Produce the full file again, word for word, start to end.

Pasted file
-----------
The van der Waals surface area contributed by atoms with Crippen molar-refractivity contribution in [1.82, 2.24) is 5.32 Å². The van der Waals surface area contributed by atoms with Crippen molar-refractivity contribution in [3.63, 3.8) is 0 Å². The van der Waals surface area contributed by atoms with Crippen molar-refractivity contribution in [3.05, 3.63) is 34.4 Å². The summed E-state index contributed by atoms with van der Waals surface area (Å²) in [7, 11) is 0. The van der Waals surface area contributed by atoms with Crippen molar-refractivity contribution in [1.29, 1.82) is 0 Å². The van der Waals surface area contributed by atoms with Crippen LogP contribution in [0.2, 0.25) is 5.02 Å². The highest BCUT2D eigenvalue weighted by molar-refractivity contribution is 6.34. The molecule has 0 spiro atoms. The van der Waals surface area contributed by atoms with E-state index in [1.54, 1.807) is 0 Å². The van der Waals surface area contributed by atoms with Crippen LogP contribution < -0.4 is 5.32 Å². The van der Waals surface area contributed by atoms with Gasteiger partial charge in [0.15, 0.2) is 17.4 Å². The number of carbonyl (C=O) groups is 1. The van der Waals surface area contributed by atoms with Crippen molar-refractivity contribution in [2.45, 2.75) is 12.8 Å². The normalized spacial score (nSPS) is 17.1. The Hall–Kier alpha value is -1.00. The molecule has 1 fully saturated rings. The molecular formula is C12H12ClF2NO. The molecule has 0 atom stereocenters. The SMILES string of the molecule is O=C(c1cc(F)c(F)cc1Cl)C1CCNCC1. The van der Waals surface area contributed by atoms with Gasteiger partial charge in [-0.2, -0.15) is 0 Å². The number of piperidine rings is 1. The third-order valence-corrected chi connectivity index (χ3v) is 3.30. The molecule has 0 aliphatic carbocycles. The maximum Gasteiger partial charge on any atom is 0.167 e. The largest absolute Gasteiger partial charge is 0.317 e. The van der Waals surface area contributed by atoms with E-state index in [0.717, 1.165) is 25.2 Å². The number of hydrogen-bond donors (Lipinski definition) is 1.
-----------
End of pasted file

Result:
The van der Waals surface area contributed by atoms with Crippen molar-refractivity contribution in [1.82, 2.24) is 5.32 Å². The van der Waals surface area contributed by atoms with Crippen molar-refractivity contribution in [3.63, 3.8) is 0 Å². The van der Waals surface area contributed by atoms with Crippen molar-refractivity contribution in [3.05, 3.63) is 34.4 Å². The summed E-state index contributed by atoms with van der Waals surface area (Å²) in [7, 11) is 0. The van der Waals surface area contributed by atoms with Crippen molar-refractivity contribution in [1.29, 1.82) is 0 Å². The van der Waals surface area contributed by atoms with Crippen LogP contribution in [0.2, 0.25) is 5.02 Å². The highest BCUT2D eigenvalue weighted by molar-refractivity contribution is 6.34. The molecule has 0 spiro atoms. The van der Waals surface area contributed by atoms with E-state index in [1.54, 1.807) is 0 Å². The van der Waals surface area contributed by atoms with Crippen LogP contribution < -0.4 is 5.32 Å². The van der Waals surface area contributed by atoms with Gasteiger partial charge in [0.15, 0.2) is 17.4 Å². The number of carbonyl (C=O) groups is 1. The van der Waals surface area contributed by atoms with Crippen molar-refractivity contribution in [2.45, 2.75) is 12.8 Å². The normalized spacial score (nSPS) is 17.1. The Hall–Kier alpha value is -1.00. The molecule has 1 fully saturated rings. The molecular formula is C12H12ClF2NO. The molecule has 0 atom stereocenters. The SMILES string of the molecule is O=C(c1cc(F)c(F)cc1Cl)C1CCNCC1. The van der Waals surface area contributed by atoms with Gasteiger partial charge in [-0.2, -0.15) is 0 Å². The number of piperidine rings is 1. The third-order valence-corrected chi connectivity index (χ3v) is 3.30. The molecule has 0 aliphatic carbocycles. The maximum Gasteiger partial charge on any atom is 0.167 e. The largest absolute Gasteiger partial charge is 0.317 e. The van der Waals surface area contributed by atoms with E-state index in [0.717, 1.165) is 25.2 Å². The number of hydrogen-bond donors (Lipinski definition) is 1.